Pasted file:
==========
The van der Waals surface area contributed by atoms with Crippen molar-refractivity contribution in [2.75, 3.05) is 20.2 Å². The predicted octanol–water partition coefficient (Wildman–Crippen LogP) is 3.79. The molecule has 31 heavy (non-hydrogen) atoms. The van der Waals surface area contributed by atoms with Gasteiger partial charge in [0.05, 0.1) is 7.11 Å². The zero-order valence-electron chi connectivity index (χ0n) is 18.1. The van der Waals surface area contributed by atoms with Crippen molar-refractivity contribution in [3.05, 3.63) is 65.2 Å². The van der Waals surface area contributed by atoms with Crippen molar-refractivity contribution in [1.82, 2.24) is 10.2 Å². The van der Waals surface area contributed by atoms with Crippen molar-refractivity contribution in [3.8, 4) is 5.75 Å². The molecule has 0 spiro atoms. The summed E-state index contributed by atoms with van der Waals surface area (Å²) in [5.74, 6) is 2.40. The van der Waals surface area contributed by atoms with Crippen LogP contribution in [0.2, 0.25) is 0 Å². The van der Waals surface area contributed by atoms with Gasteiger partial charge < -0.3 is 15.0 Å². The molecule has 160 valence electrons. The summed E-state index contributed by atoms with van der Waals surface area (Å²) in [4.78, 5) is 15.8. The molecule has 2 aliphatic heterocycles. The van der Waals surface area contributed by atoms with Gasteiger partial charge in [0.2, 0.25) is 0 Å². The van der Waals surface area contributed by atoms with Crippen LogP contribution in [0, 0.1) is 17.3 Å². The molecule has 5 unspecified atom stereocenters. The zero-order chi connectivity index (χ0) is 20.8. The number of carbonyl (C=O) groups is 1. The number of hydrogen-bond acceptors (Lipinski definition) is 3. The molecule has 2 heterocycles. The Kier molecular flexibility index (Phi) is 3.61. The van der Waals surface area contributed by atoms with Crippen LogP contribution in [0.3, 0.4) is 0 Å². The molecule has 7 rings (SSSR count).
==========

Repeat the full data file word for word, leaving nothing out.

The van der Waals surface area contributed by atoms with Crippen molar-refractivity contribution in [2.75, 3.05) is 20.2 Å². The predicted octanol–water partition coefficient (Wildman–Crippen LogP) is 3.79. The molecule has 31 heavy (non-hydrogen) atoms. The van der Waals surface area contributed by atoms with Gasteiger partial charge in [0.05, 0.1) is 7.11 Å². The zero-order valence-electron chi connectivity index (χ0n) is 18.1. The van der Waals surface area contributed by atoms with Crippen molar-refractivity contribution in [3.05, 3.63) is 65.2 Å². The van der Waals surface area contributed by atoms with Crippen molar-refractivity contribution in [1.82, 2.24) is 10.2 Å². The van der Waals surface area contributed by atoms with Crippen molar-refractivity contribution in [3.8, 4) is 5.75 Å². The molecule has 0 spiro atoms. The summed E-state index contributed by atoms with van der Waals surface area (Å²) in [5.74, 6) is 2.40. The van der Waals surface area contributed by atoms with Crippen LogP contribution in [0.2, 0.25) is 0 Å². The van der Waals surface area contributed by atoms with Gasteiger partial charge < -0.3 is 15.0 Å². The molecule has 160 valence electrons. The summed E-state index contributed by atoms with van der Waals surface area (Å²) in [4.78, 5) is 15.8. The molecule has 2 aliphatic heterocycles. The van der Waals surface area contributed by atoms with Gasteiger partial charge in [0.2, 0.25) is 0 Å². The van der Waals surface area contributed by atoms with Crippen LogP contribution in [0, 0.1) is 17.3 Å². The molecule has 5 unspecified atom stereocenters. The zero-order chi connectivity index (χ0) is 20.8. The number of carbonyl (C=O) groups is 1. The number of hydrogen-bond acceptors (Lipinski definition) is 3. The molecule has 2 heterocycles. The Kier molecular flexibility index (Phi) is 3.61. The van der Waals surface area contributed by atoms with Crippen LogP contribution in [0.3, 0.4) is 0 Å². The molecule has 7 rings (SSSR count).